Israel invested over $2-billion in Mexico in 2016, representing the “greatest dynamism” among all other countries in economic relationships with Mexico compared to 2015, reported the country’s El Economista newspaper.
In a context of economic uncertainty in the United States, its neighbor and by far biggest investor, the Latin American nation saw a rise of $26.73-billion in Foreign Direct Investment, or FDI, last year, including the outstanding increase from $900-million to $2.01-billion from the Jewish state.
Mexico and Israel held recent talks to expand FDI and lower tariffs, a Center for Economic and Budgetary Research analyst told the newspaper, stressing that Mexico is one of the countries with the most free trade agreements in the world.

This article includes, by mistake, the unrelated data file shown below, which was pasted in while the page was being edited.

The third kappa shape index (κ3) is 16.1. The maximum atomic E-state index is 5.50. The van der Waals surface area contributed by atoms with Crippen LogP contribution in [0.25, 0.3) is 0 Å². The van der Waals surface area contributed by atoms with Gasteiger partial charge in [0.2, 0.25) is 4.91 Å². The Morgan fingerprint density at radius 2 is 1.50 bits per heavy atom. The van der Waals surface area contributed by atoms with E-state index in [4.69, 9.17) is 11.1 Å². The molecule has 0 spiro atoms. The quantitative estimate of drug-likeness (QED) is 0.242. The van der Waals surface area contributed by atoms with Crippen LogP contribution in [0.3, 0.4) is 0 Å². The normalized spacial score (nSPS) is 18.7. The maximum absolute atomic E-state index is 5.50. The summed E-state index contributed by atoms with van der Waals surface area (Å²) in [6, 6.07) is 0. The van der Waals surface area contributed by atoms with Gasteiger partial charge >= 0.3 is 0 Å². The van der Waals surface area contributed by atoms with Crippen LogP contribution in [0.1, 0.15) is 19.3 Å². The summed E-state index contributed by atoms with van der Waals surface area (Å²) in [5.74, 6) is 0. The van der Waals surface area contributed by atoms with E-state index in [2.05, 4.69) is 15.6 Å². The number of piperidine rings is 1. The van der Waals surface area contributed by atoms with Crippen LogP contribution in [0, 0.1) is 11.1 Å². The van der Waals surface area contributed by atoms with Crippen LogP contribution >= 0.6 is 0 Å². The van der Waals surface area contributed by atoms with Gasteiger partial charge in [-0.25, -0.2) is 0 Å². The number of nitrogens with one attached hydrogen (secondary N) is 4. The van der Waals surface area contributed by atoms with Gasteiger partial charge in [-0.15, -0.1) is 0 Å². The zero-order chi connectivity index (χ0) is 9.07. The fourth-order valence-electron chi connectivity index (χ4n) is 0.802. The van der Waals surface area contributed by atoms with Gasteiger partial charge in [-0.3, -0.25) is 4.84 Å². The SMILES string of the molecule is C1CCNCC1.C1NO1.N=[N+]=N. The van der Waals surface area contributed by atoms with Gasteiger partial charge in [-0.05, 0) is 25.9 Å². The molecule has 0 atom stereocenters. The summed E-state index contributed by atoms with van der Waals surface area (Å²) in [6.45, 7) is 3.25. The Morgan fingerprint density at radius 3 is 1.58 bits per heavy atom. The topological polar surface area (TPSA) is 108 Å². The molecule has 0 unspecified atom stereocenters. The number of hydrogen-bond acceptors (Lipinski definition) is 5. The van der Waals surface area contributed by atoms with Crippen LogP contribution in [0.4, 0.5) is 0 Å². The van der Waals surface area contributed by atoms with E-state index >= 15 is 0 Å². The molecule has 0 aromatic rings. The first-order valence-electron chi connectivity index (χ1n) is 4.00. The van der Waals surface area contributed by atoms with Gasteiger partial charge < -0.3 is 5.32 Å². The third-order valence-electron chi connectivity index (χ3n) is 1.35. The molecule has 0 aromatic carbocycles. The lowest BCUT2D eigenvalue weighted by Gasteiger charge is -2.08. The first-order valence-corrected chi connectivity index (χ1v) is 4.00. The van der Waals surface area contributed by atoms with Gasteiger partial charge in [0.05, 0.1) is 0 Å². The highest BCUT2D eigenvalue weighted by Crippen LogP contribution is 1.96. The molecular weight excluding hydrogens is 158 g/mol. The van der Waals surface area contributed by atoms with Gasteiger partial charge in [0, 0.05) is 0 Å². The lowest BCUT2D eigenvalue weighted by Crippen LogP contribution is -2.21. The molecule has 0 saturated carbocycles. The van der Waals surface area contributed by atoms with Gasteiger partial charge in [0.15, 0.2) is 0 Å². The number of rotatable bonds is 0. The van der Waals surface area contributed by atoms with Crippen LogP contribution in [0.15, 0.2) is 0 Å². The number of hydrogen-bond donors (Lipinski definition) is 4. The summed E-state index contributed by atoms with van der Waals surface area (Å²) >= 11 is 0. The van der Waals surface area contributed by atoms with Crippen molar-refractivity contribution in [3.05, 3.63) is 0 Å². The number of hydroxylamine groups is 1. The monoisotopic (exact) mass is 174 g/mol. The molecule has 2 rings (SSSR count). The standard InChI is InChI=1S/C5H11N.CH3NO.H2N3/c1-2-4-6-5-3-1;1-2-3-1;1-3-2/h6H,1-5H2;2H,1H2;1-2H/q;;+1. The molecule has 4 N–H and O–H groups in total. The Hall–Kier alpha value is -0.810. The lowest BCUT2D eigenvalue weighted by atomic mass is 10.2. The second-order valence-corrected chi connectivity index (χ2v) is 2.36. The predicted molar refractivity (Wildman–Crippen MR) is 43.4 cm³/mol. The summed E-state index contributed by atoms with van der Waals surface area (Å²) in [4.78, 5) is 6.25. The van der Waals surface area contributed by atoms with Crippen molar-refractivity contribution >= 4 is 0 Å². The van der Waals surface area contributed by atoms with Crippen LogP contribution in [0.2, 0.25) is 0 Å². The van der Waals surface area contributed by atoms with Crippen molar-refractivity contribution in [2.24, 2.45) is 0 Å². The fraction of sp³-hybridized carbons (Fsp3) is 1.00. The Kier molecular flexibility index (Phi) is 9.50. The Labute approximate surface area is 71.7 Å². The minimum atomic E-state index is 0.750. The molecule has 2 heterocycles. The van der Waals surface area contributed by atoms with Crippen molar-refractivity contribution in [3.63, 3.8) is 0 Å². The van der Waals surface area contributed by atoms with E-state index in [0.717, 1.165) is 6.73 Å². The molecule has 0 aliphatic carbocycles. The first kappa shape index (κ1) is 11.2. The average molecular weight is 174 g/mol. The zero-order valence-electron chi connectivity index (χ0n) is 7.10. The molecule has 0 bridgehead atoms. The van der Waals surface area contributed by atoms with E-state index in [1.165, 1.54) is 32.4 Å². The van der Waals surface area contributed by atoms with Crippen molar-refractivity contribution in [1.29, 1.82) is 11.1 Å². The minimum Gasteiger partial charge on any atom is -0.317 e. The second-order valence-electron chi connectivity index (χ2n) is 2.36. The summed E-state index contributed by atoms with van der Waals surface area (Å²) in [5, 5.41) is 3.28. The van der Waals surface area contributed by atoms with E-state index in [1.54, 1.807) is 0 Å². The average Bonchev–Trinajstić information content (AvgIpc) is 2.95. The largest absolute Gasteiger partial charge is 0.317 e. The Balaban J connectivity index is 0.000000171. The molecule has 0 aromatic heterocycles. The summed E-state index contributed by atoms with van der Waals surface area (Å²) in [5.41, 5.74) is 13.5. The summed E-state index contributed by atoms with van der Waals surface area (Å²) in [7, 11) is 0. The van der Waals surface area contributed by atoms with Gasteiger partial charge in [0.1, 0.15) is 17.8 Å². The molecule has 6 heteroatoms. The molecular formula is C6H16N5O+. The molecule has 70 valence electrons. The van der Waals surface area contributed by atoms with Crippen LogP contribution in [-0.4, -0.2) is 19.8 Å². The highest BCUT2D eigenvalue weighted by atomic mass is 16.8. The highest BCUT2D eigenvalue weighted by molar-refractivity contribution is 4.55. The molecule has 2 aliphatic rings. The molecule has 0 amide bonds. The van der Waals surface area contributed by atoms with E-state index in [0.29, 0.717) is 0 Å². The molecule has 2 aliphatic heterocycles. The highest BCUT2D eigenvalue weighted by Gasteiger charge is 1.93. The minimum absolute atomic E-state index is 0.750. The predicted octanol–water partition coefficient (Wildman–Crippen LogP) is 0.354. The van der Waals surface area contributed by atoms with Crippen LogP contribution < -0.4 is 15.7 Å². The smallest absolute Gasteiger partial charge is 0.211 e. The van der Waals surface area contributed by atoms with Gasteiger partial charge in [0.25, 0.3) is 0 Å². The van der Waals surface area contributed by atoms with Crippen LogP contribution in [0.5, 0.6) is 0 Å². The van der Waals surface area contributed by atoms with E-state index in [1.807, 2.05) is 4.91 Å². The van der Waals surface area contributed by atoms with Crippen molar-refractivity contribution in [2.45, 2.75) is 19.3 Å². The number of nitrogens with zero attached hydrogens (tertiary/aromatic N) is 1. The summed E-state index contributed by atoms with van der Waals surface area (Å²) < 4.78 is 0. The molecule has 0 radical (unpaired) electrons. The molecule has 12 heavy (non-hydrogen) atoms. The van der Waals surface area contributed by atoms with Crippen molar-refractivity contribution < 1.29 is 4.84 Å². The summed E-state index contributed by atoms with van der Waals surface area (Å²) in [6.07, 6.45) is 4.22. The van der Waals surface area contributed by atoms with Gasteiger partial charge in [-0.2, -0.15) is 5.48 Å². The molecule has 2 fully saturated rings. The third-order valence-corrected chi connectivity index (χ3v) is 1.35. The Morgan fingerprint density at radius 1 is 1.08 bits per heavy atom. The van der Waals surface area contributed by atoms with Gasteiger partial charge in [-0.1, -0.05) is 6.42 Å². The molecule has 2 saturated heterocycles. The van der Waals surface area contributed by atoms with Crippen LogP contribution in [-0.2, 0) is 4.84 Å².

Mexico’s cheaper labor force and its situation as a “springboard to the U.S.” attracts FDI, including from Israel. Also, Israel’s investment is mainly in services, a Tecnologico de Monterrey Center for Research in Economics and Business coordinator told El Economista.
Mexico and Israel have been facing a diplomatic uproar in the aftermath of a tweet in which Prime Minister Benjamin Netanyahu was seen as supporting U.S. President Donald Trump’s plan to build a wall on the U.S.-Mexico border to keep out illegal immigrants. After the incident, Netanyahu said his nation and Mexico “will continue to have good relations.” (JTA)